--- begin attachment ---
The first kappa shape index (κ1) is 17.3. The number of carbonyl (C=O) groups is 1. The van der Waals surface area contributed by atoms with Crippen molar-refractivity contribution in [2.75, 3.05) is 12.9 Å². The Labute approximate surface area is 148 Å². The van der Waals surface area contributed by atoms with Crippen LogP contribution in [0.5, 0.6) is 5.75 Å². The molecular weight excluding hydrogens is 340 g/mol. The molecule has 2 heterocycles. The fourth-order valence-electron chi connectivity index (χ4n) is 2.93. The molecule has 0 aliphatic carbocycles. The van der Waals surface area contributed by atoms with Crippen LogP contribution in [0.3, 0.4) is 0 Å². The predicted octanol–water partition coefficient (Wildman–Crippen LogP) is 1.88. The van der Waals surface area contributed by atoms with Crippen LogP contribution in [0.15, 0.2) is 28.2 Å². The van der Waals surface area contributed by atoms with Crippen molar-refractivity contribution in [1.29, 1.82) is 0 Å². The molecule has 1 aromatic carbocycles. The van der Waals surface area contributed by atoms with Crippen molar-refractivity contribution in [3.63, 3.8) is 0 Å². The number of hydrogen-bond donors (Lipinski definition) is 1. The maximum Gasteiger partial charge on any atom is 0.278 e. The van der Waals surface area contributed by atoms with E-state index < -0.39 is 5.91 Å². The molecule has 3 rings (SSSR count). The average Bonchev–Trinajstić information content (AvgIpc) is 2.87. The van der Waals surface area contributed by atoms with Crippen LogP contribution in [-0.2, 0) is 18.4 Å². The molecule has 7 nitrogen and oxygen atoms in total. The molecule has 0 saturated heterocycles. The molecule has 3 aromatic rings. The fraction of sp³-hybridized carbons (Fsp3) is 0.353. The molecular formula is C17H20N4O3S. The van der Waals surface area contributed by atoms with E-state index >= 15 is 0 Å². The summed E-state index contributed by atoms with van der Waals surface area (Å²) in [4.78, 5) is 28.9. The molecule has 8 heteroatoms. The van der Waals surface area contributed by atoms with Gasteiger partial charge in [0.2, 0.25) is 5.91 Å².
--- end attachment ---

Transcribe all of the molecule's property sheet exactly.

The first kappa shape index (κ1) is 17.3. The number of carbonyl (C=O) groups is 1. The van der Waals surface area contributed by atoms with Crippen molar-refractivity contribution in [2.75, 3.05) is 12.9 Å². The Labute approximate surface area is 148 Å². The van der Waals surface area contributed by atoms with Crippen LogP contribution in [0.5, 0.6) is 5.75 Å². The molecular weight excluding hydrogens is 340 g/mol. The molecule has 2 heterocycles. The fourth-order valence-electron chi connectivity index (χ4n) is 2.93. The molecule has 0 aliphatic carbocycles. The van der Waals surface area contributed by atoms with Crippen LogP contribution in [0.3, 0.4) is 0 Å². The predicted octanol–water partition coefficient (Wildman–Crippen LogP) is 1.88. The van der Waals surface area contributed by atoms with Crippen LogP contribution in [0.15, 0.2) is 28.2 Å². The van der Waals surface area contributed by atoms with Crippen molar-refractivity contribution in [1.29, 1.82) is 0 Å². The molecule has 1 aromatic carbocycles. The van der Waals surface area contributed by atoms with Crippen molar-refractivity contribution in [3.63, 3.8) is 0 Å². The number of hydrogen-bond donors (Lipinski definition) is 1. The maximum Gasteiger partial charge on any atom is 0.278 e. The van der Waals surface area contributed by atoms with E-state index < -0.39 is 5.91 Å². The molecule has 3 rings (SSSR count). The average Bonchev–Trinajstić information content (AvgIpc) is 2.87. The van der Waals surface area contributed by atoms with Crippen LogP contribution in [-0.2, 0) is 18.4 Å². The molecule has 7 nitrogen and oxygen atoms in total. The molecule has 0 saturated heterocycles. The molecule has 3 aromatic rings. The fraction of sp³-hybridized carbons (Fsp3) is 0.353. The molecular formula is C17H20N4O3S. The van der Waals surface area contributed by atoms with E-state index >= 15 is 0 Å². The summed E-state index contributed by atoms with van der Waals surface area (Å²) in [4.78, 5) is 28.9. The molecule has 8 heteroatoms. The van der Waals surface area contributed by atoms with Gasteiger partial charge in [0.2, 0.25) is 5.91 Å².